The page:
Semi-Empirical Molecular Orbital Methods and Ab Initio Calculations in Dye Chemistry: Computational Studies Towards the Design and Synthesis of Organic Pigments

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Title: Semi-Empirical Molecular Orbital Methods and Ab Initio Calculations in Dye Chemistry: Computational Studies Towards the Design and Synthesis of Organic Pigments
Author: El-Shafei, Ahmed Mohamed
Advisors: CARL L. BUMGARDNER, Committee Co-Chair
Harold Freeman, Committee Co-Chair
DAVID HINKS, Committee Co-Chair
GERARDO MONTERO, Committee Member
Abstract: The main goal of this study was to determine the scope and limitations of some state-of-the-art methods in computational chemistry, including both molecular mechanics and semi-empirical and ab initio quantum mechanics, in the prediction of key properties of selected colorants and their intermediates. Specifically, prediction of equilibrium molecular geometry, wavelength of maximum absorption, mutagenicity via quantitative structure activity relationships (QSAR), photostability, and the photodegradation mechanism of some nonmutagenic organic pigments prepared from nonmutagenic benzidine analogs was studied. It is known that molecular geometry influences significantly electronic and thermodynamic properties of all compounds. Hence, the accurate prediction of geometries was assessed by the development of protocols using semi-empirical and ab initio methods, for use in comparisons with X-ray crystallographic data. In this regard, single crystals of ten compounds were grown and the associated X-ray structures solved. The effectiveness of each model and protocol was tested by comparison of predicted bond angles, bond lengths, intramolecular hydrogen bond distances, and torsion angles to X-ray data. Electronic properties such as wavelength of maximum absorption were calculated using PPP, ab initio and ZINDO and compared with experimental max data. In the case of semi-empirical calculations, different methods (AM1, PM3, CNDO, INDO, ZINDO, PPP) were employed. With regard to geometry optimization a combination of manual adjustments followed by MM2/PM3 calculations was superior to MM2/AM1 in the prediction of the equilibrium geometry of compounds 149-152. In addition, better results were obtained using PM3 versus AM1 when an optimized energy map was employed for these compounds. While PM3 was effective in predicting the equilibrium geometry of compounds 149-152, AM1 was superior to PM3 in predicting the equilibrium geometry of pigments 153-155. As to the prediction of electronic excitation energy, ZINDO was effective in predicting the wavelength of maximum absorption of pigments 153-155 and the equilibrium geometry and spin state of compounds 174a-b. In the case of ab initio calculations, local and non-local DFT methods were used to predict the equilibrium geometry of compounds 149-152, pigments 153-155 and C.I. Pigment Yellow 12. It was found that the resultant geometries were generally more accurate than those calculated using semi-empirical methods, presumably due to a superior wave function. Ab initio calculations, however, were not effective in identifying the spin state of compounds 174a-b. This suggests that spin calculations involving charged molecules are not yet feasible using ab initio. However, by comparing experimental magnetic susceptibility data for Fe3+-complexed dyes 174a-b with the calculated spin from ZINDO (INDO2/ROHF), it became clear that this is an appropriate method for calculating the spin state of metal complex dyes. In this regard, magnetic susceptibility measurements involving 1:2 Fe3+-complexed dyes 174a-b showed that Fe3+ exists in a high spin state, and INDO2/ROHF calculations showed that the Fe3+ high spin (sextet) state is more likely to exist than the low spin (doublet) state. Using the semi-empirical and ab initio calculated equilibrium geometries for pigments 153-155 and C.I. Pigment Yellow 12, the energy values of HOMO and LUMO states were calculated and these values correlated with experimental photostability data. The predicted HOMO energy values calculated using AM1 and local DFT correlated well with pigment photostability using AM1 and local DFT, while the HOMO-LUMO gap values obtained using a non-local DFT method correlated well with photostability. Thermodynamic descriptors were derived from the equilibrium geometry of training compounds comprising a series of benzidine analogs. In this aspect of the study, two statistical approaches, multi-linear regression and forward step-wise regression (FSR), were used to predict the mutagenicity of the training compounds and structurally related benzidines independently. FSR was found to be effective for predicting mutagenicity of the selected diamines. MLR showed that the key descriptors were surface volume, surface area and heat capacity.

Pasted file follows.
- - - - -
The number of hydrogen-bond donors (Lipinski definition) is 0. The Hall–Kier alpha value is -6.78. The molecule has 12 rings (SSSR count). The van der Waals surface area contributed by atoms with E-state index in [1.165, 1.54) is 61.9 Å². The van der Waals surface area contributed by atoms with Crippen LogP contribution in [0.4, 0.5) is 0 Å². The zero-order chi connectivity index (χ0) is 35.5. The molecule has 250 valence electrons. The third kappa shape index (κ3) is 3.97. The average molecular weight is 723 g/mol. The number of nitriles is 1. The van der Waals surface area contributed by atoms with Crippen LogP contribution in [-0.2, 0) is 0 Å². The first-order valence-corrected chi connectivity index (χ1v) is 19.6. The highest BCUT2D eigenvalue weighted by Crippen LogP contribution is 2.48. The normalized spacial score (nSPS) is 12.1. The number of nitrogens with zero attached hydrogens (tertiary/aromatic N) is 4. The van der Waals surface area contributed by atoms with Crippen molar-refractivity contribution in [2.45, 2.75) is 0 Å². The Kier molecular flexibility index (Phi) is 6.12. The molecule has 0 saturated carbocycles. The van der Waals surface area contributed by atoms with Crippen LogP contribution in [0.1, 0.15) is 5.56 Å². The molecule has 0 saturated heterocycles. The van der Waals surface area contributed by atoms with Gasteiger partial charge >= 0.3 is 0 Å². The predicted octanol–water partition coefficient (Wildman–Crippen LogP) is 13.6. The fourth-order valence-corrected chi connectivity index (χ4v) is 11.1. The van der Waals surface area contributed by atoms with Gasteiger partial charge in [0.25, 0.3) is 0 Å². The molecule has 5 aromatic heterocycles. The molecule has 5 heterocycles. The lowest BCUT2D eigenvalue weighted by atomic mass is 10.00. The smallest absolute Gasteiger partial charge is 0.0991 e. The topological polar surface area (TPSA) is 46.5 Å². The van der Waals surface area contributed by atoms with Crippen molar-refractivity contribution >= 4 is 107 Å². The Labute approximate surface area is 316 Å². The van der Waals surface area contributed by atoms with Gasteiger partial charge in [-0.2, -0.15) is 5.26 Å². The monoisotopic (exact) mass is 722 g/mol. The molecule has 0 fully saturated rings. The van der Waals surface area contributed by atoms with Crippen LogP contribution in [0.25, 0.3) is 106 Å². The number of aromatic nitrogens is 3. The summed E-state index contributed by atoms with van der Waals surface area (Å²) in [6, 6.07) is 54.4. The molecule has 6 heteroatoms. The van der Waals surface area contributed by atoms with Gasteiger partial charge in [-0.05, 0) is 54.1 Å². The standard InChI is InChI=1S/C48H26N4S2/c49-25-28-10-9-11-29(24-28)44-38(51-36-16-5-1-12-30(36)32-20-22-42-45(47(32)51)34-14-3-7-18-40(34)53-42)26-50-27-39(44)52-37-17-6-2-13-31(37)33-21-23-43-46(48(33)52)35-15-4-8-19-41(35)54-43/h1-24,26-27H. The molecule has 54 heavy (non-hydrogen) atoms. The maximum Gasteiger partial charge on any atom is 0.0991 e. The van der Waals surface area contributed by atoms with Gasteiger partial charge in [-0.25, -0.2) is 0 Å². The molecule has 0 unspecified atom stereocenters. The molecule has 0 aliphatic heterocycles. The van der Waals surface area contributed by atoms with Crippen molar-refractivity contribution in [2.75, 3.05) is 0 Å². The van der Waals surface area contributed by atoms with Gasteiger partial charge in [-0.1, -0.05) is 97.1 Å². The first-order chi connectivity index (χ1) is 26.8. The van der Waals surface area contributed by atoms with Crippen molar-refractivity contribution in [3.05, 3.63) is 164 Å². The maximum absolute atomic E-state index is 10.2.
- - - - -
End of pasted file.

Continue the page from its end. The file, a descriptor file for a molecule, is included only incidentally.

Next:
Date: 2004-09-22
Degree: PhD
Discipline: Fiber and Polymer Science

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